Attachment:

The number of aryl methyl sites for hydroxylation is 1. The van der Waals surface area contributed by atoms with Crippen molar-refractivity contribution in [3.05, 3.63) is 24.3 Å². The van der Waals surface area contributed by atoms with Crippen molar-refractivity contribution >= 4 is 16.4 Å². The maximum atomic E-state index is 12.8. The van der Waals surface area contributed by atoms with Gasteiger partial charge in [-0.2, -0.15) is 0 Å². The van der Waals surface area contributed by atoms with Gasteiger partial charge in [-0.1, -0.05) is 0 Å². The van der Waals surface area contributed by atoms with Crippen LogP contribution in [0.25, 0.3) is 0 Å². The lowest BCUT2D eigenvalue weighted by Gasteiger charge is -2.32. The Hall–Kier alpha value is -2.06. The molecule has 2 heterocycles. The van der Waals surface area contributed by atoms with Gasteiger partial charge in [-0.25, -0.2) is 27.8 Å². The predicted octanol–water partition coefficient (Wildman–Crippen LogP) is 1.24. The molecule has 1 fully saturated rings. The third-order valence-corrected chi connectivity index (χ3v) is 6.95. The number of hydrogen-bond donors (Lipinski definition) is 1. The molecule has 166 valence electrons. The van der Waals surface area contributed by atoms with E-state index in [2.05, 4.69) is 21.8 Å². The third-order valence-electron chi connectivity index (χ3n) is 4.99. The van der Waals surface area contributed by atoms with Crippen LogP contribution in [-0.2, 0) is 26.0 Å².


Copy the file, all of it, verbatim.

The number of aryl methyl sites for hydroxylation is 1. The van der Waals surface area contributed by atoms with Crippen molar-refractivity contribution in [3.05, 3.63) is 24.3 Å². The van der Waals surface area contributed by atoms with Crippen molar-refractivity contribution >= 4 is 16.4 Å². The maximum atomic E-state index is 12.8. The van der Waals surface area contributed by atoms with Gasteiger partial charge in [-0.2, -0.15) is 0 Å². The van der Waals surface area contributed by atoms with Gasteiger partial charge in [-0.1, -0.05) is 0 Å². The van der Waals surface area contributed by atoms with Crippen LogP contribution in [0.25, 0.3) is 0 Å². The lowest BCUT2D eigenvalue weighted by Gasteiger charge is -2.32. The Hall–Kier alpha value is -2.06. The molecule has 2 heterocycles. The van der Waals surface area contributed by atoms with Gasteiger partial charge in [-0.25, -0.2) is 27.8 Å². The predicted octanol–water partition coefficient (Wildman–Crippen LogP) is 1.24. The molecule has 1 fully saturated rings. The third-order valence-corrected chi connectivity index (χ3v) is 6.95. The number of hydrogen-bond donors (Lipinski definition) is 1. The molecule has 166 valence electrons. The van der Waals surface area contributed by atoms with E-state index in [2.05, 4.69) is 21.8 Å². The third-order valence-electron chi connectivity index (χ3n) is 4.99. The van der Waals surface area contributed by atoms with Crippen LogP contribution in [-0.2, 0) is 26.0 Å².